The Northern Territory (NT) can be divided into two regions: the tropical Top End and the desert Red Centre. Darwin is the NT’s capital city and is the entry point to many attractions in the Top End.
The NT is an excellent option for students seeking a relaxed, outdoor lifestyle and a warm climate, with Darwin being Australia’s only tropical capital city. Darwin’s multicultural atmosphere and proximity to Asia (and the rest of the world, for that matter) as Australia’s most northern capital city makes it an attractive option for international students.
Students in Darwin can relax at the city’s tropical gardens and beaches, watch a movie at the outdoor Deckchair Cinema or visit one of the restaurants and nightclubs on Mitchell Street.
Litchfield National Park, two hours south-west of Darwin, offers scenic walks, swimming holes, picnic areas and other natural attractions. There are also camping grounds so you can enjoy a longer stay and explore the whole park.
Heading down towards Central Australia, you pass through Katherine, the gateway to Katherine Gorge — a spectacular setting featuring a large river with rugged cliff walls on each side. The World Heritage listed Kakadu National Park is another popular attraction in the NT. Covering around 20,000 square kilometres, this park is world famous for the beauty of its scenery and the amazing variety of wildlife it supports, including crocodiles. Kakadu also hosts a supreme collection of Indigenous rock art — some of it dating back 30,000 years. The paintings constitute one of the oldest historical records of any group of people in the world.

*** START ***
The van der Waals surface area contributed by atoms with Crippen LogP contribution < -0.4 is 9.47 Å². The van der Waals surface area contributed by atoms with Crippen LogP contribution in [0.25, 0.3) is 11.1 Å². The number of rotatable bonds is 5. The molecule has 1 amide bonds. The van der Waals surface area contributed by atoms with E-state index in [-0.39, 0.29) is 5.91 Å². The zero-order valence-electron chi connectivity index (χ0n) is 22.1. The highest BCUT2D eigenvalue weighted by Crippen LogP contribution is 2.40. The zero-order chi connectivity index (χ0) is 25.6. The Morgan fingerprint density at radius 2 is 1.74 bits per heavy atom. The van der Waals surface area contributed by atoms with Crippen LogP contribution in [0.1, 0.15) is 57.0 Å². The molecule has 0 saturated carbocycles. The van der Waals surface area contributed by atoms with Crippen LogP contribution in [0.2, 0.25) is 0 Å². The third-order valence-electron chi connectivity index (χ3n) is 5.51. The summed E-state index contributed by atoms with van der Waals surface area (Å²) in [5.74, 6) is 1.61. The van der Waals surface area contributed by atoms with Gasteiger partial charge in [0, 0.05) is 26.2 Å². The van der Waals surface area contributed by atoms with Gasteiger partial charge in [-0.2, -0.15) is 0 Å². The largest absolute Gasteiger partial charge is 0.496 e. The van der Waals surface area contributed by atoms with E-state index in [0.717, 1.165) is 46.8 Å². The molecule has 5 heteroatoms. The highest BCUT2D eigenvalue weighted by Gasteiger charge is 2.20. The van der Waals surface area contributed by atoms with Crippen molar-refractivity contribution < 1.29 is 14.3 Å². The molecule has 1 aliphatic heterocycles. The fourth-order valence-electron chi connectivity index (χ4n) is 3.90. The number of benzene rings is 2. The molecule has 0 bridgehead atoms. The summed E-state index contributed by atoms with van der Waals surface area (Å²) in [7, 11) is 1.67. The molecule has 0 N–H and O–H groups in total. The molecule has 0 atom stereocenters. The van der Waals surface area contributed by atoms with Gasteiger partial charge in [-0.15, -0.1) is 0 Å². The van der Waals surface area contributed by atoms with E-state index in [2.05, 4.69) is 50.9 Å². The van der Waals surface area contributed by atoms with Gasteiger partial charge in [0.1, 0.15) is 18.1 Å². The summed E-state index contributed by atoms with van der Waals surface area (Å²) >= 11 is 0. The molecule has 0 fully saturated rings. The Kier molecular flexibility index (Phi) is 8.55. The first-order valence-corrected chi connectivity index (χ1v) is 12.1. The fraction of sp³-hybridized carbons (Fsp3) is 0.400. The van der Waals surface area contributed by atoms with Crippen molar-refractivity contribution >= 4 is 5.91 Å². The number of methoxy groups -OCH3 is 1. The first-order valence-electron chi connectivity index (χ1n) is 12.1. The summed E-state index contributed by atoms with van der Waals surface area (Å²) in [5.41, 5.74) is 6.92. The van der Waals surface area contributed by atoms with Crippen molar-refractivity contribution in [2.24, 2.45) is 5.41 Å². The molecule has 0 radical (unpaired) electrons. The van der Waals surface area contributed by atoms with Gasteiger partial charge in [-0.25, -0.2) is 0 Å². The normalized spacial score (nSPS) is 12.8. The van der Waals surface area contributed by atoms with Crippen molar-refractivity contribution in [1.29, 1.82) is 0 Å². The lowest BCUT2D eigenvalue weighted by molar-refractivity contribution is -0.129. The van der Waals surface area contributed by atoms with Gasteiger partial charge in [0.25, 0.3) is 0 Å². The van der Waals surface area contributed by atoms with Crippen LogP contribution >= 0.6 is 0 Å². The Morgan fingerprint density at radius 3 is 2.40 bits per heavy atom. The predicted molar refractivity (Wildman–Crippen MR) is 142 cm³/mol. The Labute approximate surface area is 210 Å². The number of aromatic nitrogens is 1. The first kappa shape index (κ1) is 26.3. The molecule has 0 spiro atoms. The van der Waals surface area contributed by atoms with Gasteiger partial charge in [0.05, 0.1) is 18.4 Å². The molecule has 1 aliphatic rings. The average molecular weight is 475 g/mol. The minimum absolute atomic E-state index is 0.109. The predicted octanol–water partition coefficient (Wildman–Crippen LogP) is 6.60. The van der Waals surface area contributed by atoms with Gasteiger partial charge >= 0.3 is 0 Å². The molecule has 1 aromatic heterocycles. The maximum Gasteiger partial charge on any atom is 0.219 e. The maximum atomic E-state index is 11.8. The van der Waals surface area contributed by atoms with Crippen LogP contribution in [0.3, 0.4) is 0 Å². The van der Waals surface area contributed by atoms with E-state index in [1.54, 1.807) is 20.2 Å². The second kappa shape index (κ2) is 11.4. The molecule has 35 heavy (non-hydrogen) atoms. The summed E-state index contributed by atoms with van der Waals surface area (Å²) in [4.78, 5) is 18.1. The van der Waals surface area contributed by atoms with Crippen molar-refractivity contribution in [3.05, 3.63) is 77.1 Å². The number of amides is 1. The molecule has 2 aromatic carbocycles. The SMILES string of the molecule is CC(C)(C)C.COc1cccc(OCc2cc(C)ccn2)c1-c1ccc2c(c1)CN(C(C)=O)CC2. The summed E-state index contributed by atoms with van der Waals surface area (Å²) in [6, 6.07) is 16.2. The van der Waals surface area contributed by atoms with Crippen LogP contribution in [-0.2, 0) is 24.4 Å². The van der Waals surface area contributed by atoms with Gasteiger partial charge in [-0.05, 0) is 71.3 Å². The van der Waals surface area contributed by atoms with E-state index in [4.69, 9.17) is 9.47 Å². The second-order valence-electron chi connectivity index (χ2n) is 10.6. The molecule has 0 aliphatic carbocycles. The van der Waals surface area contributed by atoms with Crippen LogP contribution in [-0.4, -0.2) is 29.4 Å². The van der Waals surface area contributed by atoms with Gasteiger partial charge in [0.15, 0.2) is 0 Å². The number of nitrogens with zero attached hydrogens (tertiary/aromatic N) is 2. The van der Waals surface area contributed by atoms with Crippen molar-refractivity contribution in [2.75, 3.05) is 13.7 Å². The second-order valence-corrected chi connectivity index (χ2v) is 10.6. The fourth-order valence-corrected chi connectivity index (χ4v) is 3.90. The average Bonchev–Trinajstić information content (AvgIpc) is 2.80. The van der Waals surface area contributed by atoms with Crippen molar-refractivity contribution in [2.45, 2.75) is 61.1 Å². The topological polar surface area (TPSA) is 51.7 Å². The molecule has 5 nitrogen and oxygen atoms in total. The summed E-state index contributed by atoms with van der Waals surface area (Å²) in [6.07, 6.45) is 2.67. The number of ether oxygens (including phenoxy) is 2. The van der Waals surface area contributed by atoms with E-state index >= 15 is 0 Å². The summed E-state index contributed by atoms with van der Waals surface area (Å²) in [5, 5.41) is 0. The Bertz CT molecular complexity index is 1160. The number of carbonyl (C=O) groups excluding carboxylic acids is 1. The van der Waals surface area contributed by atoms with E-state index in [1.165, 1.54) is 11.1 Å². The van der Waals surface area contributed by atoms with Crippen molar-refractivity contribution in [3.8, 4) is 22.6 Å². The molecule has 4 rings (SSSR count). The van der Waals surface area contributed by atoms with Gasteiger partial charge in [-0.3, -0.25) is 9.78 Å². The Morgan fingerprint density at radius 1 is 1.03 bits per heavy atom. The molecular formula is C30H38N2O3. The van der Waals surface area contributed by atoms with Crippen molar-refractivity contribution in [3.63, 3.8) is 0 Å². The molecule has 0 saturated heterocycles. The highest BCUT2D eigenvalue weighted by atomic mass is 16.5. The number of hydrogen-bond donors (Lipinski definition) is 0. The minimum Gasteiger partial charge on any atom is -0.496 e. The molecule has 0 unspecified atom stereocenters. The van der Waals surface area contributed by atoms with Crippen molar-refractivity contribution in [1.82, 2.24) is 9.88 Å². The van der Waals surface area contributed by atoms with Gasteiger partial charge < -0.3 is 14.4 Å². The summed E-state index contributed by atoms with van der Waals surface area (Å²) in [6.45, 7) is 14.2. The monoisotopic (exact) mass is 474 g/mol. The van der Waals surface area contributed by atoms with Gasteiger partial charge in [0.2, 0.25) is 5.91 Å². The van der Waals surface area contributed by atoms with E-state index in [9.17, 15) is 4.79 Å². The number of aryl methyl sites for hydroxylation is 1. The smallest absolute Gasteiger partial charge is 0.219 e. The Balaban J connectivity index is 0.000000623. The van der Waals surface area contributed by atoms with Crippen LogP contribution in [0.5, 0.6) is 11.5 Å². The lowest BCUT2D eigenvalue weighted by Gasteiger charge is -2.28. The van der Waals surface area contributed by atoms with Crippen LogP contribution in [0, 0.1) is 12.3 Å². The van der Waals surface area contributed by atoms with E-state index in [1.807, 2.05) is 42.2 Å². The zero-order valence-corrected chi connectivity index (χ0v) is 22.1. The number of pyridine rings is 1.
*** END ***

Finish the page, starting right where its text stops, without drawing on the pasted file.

South of Darwin is the desert and the iconic outback city of Alice Springs. Set among a striking red desert landscape, the town offers plenty of opportunities for adventure activities, trekking and viewing the Aboriginal art of the region. Alice Springs is also a good base from which to explore the unique scenery of Central Australia. Attractions include the well-known Indigenous sacred site Uluru and the spectacular rock dome formations of Kata Tjuta (also known as The Olgas). Uluru and Kata Tjuta are the remains of erosion that began around 500 million years ago.
For further information, see the Travel NT website.
The range of education providers in the NT is small, but the territory has a good selection of courses in general areas such as teaching, law, business and nursing, as well as expertise in areas specific to the Northern Territory, such as desert science and Indigenous studies. Most students are located in Darwin. International students make up nine per cent of the NT's total student population.
The median weekly rental price for a three-bedroom house in Darwin is AUD$700, while the median weekly rental price for a one-bedroom unit is $570.
The NT offers discounted or free bus travel to all students. Buses run frequently around Darwin in peak times, but are less frequent at night and on weekends. Transport in other areas of the NT is limited, so access to a car or other form of transport may be required. For more information about public transport and fares, see the Northern Territory Department of Transport website.
Darwin has a tropical climate with distinct wet and dry seasons. The average maximum temperature in Darwin is in the low 30s all year round, while further south the winter maximum drops to around 20°C.
Note: Information and figures presented here are intended as a guide only and may change. Source of rental data: Australian Property Monitors, December 2013.